I think I get it. A poor test is one which, for some set of flaws, Pr(H fails T; H holds) = Pr( Pr(H fails T; H has flaw 1) = Pr(H fails T; H has flaw 2) = … = something in the neighborhood of zero. “Uninformative” in the sense of having a likelihood ratio of 1 doesn’t require that Pr(H fails T; H holds) be near zero.

You wanted to see how I would communicate that “a given analysis has done a terrible job in probing H,” with one possible reason being “maybe they… use imprecise tools.” It seems reasonable to interpret this as implying that the test was subject to excessive noise rather than predetermined, so I remain satisfied with my “likelihood ratio = 1” characterization. If I wanted to further communicate that the analysis was poor because it was never able to find some set of flaws in H, then in addition to the likelihood ratio statement I would also communicate “Pr(H fails T; H holds) is near zero”.

(I haven’t been very careful about distinguishing between the likelihood of the data vs. the likelihood of the outcome of some dichotomous test, but it hasn’t caused any misunderstandings in the discussion that I can see — so far.)

Corey: I see some glints of successful communication, but I don’t get the iterated probabilities in your claim, maybe it was unintended? “ A poor test is one which, for some set of flaws, …. Pr( Pr(H fails T; H has flaw 1) = … = something in the neighborhood of zero.”

You then wrote: “ If I wanted to further communicate that the analysis was poor because it was never able to find some set of flaws in H, then in addition to the likelihood ratio statement I would also communicate “Pr(H fails T; H holds) is near zero”. But that would not be a criticism. Maybe you mean Pr(H fails T; H is flawed) is near 0? (or “whether or not H holds”?) In any event, there’s still the business of cashing out these intuitions/statements, which is what frequentist sampling theory can readily do. Hopefully you/readers can see* the advantage of an account that goes simply and directly to a critique of an inference (that a flaw is absent) relative to a test T.

*One needn’t preclude, in addition, a “logic of belief”(or the like), if one was so very enamored of having such a thing for different purposes, or as a sum-up of the critique directly obtained by an error statistical analysis (at least for passing severely, but not for passing in severely).

Corey: I’ll come back to this when I have a minute to read it carefully. thanks.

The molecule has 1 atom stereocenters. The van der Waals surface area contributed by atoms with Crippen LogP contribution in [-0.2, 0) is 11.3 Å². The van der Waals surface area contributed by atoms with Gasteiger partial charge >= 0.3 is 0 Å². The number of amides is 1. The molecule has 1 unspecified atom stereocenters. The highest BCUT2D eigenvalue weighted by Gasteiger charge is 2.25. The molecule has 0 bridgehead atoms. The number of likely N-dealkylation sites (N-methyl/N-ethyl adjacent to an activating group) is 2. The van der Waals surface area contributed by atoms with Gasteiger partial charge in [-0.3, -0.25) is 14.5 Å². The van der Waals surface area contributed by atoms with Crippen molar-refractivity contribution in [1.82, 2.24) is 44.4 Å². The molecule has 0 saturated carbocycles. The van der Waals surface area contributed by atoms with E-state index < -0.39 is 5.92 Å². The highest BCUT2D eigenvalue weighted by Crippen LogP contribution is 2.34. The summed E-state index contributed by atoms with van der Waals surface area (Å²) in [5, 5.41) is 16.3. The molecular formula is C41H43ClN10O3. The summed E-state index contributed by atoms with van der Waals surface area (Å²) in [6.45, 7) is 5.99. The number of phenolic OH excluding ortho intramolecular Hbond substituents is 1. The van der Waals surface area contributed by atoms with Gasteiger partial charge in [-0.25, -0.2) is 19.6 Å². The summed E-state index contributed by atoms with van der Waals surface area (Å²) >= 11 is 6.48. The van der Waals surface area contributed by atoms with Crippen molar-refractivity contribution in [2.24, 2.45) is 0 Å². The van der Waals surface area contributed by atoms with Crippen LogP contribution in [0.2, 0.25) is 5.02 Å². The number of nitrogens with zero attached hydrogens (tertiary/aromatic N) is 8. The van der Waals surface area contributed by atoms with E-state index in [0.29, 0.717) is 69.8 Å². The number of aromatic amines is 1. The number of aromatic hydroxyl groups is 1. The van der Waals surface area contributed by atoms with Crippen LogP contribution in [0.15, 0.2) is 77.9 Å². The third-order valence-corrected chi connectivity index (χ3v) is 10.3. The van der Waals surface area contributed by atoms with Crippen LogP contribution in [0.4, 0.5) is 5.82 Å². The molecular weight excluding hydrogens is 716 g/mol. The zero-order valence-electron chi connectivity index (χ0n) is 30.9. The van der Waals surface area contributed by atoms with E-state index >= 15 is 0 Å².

“I see some glints of successful communication, but I don’t get the iterated probabilities in your claim, maybe it was unintended?”

Out of curiosity, what price would you pay for a contract that pays out $100 if it was in fact unintended?

Vg jnf havagraqrq — vg’f n pbcl-a-cnfgr reebe.

“But that would not be a criticism. Maybe you mean Pr(H fails T; H is flawed) is near 0? (or “whether or not H holds”?)”

On its own it’s not a criticism. I only need to state that one of the relevant probabilities is near zero; that plus the “likelihood ratio = 1 in some set of flaws F” statement then imply that Pr(H fails T; H has a flaw in F) is near 0. I just picked the probability at the start of the chain of equalities.

“Hopefully you/readers can see* the advantage of an account that goes simply and directly to a critique of an inference (that a flaw is absent) relative to a test T.”

So far, we’ve treated dichotomizing the outcome as a fait accompli, thereby avoiding the sticky issue of tail areas. As a result, we are in apparent agreement about what to communicate, if not how to communicate it. Two things: first, in the dichotomous test scenario, “likelihood ratio = 1” covers both what you’ve called “poor tests” and “not a test at all” . Second, I dispute that tail areas are either direct, or, for the uninitiated, simple.

As I’ve mentioned previously, I’m quite impressed with severity as a lens for making sense of frequentist practice. This is because if dichotomizing the outcome of an experiment is treated as a fait accompli, then severity reasoning plus the Suppean hierarchy of models roughly replicates Jaynes’s notion of probability theory as the logic of science. (Yes, really!) But I continue to execrate the practice of computing tails areas of sampling distributions…

Corey: Maybe $5 max, but that’s only because you asked, and by asking lead me to suppose it’s a mistake; prior to asking 0$, I assume you meant what you said.

The bottom line is that these attempted computations do not speak about posterior probabilities in hypotheses, or prior probabilities of hypotheses or any such thing. They employ probability to qualify the method (be it a test or other), by assignments to a sampling distribution (on which the inference rule is defined). That is the central mathematical difference corresponding to the difference in goals. (Wasserman might have captured the distinction he had in mind this way too.)

There’s a line of gibberish under the query about the contract reading, “Vg jnf havagraqrq — vg’f n pbcl-a-cnfgr reebe.” It’s encoded in rot13; if you paste it into the rot13 box and click “Cypher”, it comes out, “It was unintended — it’s a copy-n-paste error.”

You updated in the correct direction on some new information. Well done.

Corey: I prefer not to get into rot 13 ciphers, whatever they are….if you want to write it’s translation please do. But you haven’t really responded to my point about what’s needed here.

I did write the translation — I guess you missed it. It’s, “It was unintended — it’s a copy-n-paste error.” (The business about cyphered text was just to provide verification (if any was desired) that the outcome of the hypothetical contract was determined at the time I posed the question.)

You wrote, “The bottom line is that these attempted computations do not speak about posterior probabilities in hypotheses, or prior probabilities of hypotheses or any such thing.”